By Kulbhushan Kain
I was not born in Clement Town. Neither do I think, I will die there. But beyond the realm of being born and dying – Clement Town holds for me, the strongest memories.
It’s difficult to write about Clement Town because there are too many layers that envelop it. It’s painful to peel them off – one by one. Only a few barracks and crumbling bungalows in their original form remain and almost all the residents of a generation before mine have died. Whenever I go there, I feel more or less like a stranger, or more appropriately – an orphan. For a newcomer, it is now a regular town with the normal clutter of shanties, hustle and bustle, where cars jostle for space with cycles, motorcycles, buses and scooter rickshaws.
But the Clement Town I grew up in was not like that …
My father chose to settle down in Clement Town primarily because of its beauty and weather. Nestled in the Doon Valley, it was surrounded by hills on all sides. It had plenty of forests and a number of fresh mountain streams. The birds chirped incessantly, the bushes were lit up by fireflies in the evening, and butterflies hovered around the sweet peas.
It was inhabited by a sprinkling of Britishers who tried to create a mini English County there.
No one could buy land in Clement Town except through the British Anglo Indian Society established in 1912 under the Cooperative Societies Act. My father bought the present property from one Mr Jack Lumsden, who was an Import Officer at London Airport.
On one of my trips to England, I tried to trace the ancestry of Mr Lumsden from the address he wrote on the sale deed –“1, The Pinner, Middlesex, England”. I found that there used to be a bookshop there by the name of ‘Lumsden Bookstore’. It seems that the Lumsdens had come to England from Glasgow, Scotland. The bookshop no longer exists.
Why did I go searching for Mr Lumsden’s ancestary? Because his sister, Miss Lumsden, was as close to us as a non-biological mother could be. She was a spinster and used to come home every Sunday, till she could hardly walk. She was my father’s patient and occupied a beautiful house which now houses the rather commercial looking Graphic Era. She would always bring something along with her – chocolates, cookies, sometimes, a pack of cards to entertain us. She would spend the whole day and just watch all of us. When my mother passed away, I remember her coming to our house slightly late. She had suffered a heart attack, but she trudged slowly and embraced each of us.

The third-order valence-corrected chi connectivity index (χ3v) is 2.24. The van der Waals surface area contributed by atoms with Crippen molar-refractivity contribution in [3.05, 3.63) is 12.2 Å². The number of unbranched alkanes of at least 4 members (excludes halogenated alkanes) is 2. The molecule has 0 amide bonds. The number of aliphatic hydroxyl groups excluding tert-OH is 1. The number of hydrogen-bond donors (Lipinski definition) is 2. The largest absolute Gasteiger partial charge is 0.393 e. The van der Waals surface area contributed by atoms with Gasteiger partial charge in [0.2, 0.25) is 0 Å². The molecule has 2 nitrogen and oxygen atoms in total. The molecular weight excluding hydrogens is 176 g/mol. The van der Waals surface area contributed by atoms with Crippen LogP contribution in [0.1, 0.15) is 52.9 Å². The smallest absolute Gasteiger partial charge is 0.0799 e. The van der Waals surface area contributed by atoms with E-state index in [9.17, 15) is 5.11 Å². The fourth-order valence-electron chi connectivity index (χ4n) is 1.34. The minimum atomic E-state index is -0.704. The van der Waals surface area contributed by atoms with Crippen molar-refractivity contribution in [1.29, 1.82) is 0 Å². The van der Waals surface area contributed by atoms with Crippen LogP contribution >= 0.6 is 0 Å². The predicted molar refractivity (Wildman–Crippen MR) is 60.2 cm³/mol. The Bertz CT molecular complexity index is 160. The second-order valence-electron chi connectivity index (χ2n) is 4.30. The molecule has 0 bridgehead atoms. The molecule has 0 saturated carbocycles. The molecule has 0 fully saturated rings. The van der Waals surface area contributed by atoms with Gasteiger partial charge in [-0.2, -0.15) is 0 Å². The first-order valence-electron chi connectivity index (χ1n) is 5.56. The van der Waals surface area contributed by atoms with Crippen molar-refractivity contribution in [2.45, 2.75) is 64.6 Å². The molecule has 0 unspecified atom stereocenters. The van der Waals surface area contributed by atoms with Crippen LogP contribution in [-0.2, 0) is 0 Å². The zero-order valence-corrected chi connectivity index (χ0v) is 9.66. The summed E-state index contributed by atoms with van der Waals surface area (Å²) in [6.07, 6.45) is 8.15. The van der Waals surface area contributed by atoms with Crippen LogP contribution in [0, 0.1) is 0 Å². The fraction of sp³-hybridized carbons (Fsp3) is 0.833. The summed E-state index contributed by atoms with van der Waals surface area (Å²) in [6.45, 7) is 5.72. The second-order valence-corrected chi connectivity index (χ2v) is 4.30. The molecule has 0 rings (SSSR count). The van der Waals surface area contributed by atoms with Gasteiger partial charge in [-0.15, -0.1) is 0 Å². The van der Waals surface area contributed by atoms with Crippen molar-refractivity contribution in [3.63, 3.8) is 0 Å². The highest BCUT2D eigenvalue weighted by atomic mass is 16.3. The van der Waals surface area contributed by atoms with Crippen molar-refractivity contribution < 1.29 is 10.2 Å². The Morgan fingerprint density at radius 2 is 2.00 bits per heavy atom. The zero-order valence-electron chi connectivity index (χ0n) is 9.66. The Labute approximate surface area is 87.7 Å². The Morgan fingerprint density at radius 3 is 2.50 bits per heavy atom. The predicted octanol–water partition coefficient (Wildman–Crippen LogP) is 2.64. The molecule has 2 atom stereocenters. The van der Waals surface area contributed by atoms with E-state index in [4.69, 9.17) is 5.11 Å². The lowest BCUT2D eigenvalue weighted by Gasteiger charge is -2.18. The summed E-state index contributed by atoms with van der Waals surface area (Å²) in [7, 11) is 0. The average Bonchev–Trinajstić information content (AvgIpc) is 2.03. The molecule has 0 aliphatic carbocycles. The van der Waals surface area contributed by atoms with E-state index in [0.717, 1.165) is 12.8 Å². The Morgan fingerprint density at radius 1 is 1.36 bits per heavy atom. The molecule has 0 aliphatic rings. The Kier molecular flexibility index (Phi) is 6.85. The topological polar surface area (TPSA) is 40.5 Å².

‘You need to be brave .Your mother would expect that from you. When a mother departs – even young children have to grow up,” she had counseled me as I wept inconsolably. Hearing those words – I suddenly grew up. At that time, I was not even 15 years old!! I can still feel her frail, stooping and shrinking frame. She had been a school teacher and often told us of her exploits on the hockey field in Spain!!
Thank you Miss Lumsden for making a man out of a boy – albeit a bit too early. Your words stuck in my mind. They could only come from a great teacher.
There were many other Britishers and Anglo Indians in Clement Town in the ‘60s. There were the Murray sisters, Mr and Mrs Monk, Mr Flaskett, Col Adams, Dr Laurent and many more.
In particular, we were very fond of a Scot called Mr Sweeney, because he was a delightful storyteller. My childhood friend Vinod Negi has a lovely tale which he shared with me.
I quote, “I loved going with Dr Laurent to Mr Sweeney’s house, as he would tell us stories of shikaar (hunting) and battle fights. Once, we were about to complete our visit and were standing and saying our goodbyes, when suddenly Mrs Norah Sweeney said, “Sit down brother. Coffee is coming.”
Dr Laurent turned around and said, “Sister, we have to leave now – it is getting dark and please do not inconvenience yourself.”
But Aunty Norah being Aunty Norah insisted, “Please sit down brother, coffee is just coming.”
Dr Laurent sighed and sat down and we all settled in…
Just then, in walked Brother Coffey, the Irish gentleman who was the legendary Principal of St Joseph’s Academy”!! (Unquote).
What is perhaps not too well known is the fact that Clement Town was a major Internment Camp for detained German, Austrian and Italian Prisoners of War. One of these barracks housed the famous Heinrich Harrer, who after several failed attempts escaped into Tibet crossing high mountains. Here he became the tutor of the present Dalai Lama. Harrer wrote a very interesting book called “Seven Years In Tibet”, which became the basis of the blockbuster Hollywood film which starred Brad Pitt! Later, in 1948, the barracks became the predecessors to the academy at Khadakvasala – it housed budding cadets and some of them rose to the top echelons of the Indian Armed Forces.
The memories of the barracks, the residents, the picnic spots, the lake, the Victory and Army Cinema Halls, the bungalows… refuse to go away, no matter how hard I try. Some moments follow you like a shadow. You can’t get away from them even if you try.
To quote a modifed song
“Kuchh chhotay say lamhein hain,
Joh khatm nahi hotay,
Mein laakh jalaataa huhn,
Yeh bhasm nahi hotay
Yeh bhasm nahi hotay …….”
(Kulbhushan Kain is an award winning educationist with
more than 4 decades of working in schools in India and abroad. He is a prolific writer who loves cricket, travelling and cooking. He can be reached at